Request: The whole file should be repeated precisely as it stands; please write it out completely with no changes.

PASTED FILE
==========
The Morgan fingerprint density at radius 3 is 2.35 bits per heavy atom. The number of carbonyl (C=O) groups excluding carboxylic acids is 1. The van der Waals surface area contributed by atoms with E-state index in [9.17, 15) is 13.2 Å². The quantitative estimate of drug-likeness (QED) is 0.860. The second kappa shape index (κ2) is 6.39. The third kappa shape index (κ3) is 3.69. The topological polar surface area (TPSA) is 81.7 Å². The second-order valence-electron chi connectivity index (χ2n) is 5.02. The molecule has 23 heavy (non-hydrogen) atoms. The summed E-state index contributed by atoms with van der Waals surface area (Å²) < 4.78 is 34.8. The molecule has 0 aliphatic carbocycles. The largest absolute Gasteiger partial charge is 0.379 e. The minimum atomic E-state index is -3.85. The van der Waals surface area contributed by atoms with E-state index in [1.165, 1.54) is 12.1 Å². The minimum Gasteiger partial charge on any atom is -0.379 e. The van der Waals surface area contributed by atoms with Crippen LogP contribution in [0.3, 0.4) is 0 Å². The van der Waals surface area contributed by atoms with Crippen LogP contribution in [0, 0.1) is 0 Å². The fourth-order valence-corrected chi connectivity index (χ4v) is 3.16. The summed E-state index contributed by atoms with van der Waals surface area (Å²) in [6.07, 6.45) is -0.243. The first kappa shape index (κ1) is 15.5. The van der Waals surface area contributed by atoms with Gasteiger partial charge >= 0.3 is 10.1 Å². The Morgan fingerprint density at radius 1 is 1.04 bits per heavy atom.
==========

The Morgan fingerprint density at radius 3 is 2.35 bits per heavy atom. The number of carbonyl (C=O) groups excluding carboxylic acids is 1. The van der Waals surface area contributed by atoms with E-state index in [9.17, 15) is 13.2 Å². The quantitative estimate of drug-likeness (QED) is 0.860. The second kappa shape index (κ2) is 6.39. The third kappa shape index (κ3) is 3.69. The topological polar surface area (TPSA) is 81.7 Å². The second-order valence-electron chi connectivity index (χ2n) is 5.02. The molecule has 23 heavy (non-hydrogen) atoms. The summed E-state index contributed by atoms with van der Waals surface area (Å²) < 4.78 is 34.8. The molecule has 0 aliphatic carbocycles. The largest absolute Gasteiger partial charge is 0.379 e. The minimum atomic E-state index is -3.85. The van der Waals surface area contributed by atoms with E-state index in [1.165, 1.54) is 12.1 Å². The minimum Gasteiger partial charge on any atom is -0.379 e. The van der Waals surface area contributed by atoms with Crippen LogP contribution in [0.3, 0.4) is 0 Å². The van der Waals surface area contributed by atoms with Crippen LogP contribution in [0, 0.1) is 0 Å². The fourth-order valence-corrected chi connectivity index (χ4v) is 3.16. The summed E-state index contributed by atoms with van der Waals surface area (Å²) in [6.07, 6.45) is -0.243. The first kappa shape index (κ1) is 15.5. The van der Waals surface area contributed by atoms with Gasteiger partial charge >= 0.3 is 10.1 Å². The Morgan fingerprint density at radius 1 is 1.04 bits per heavy atom.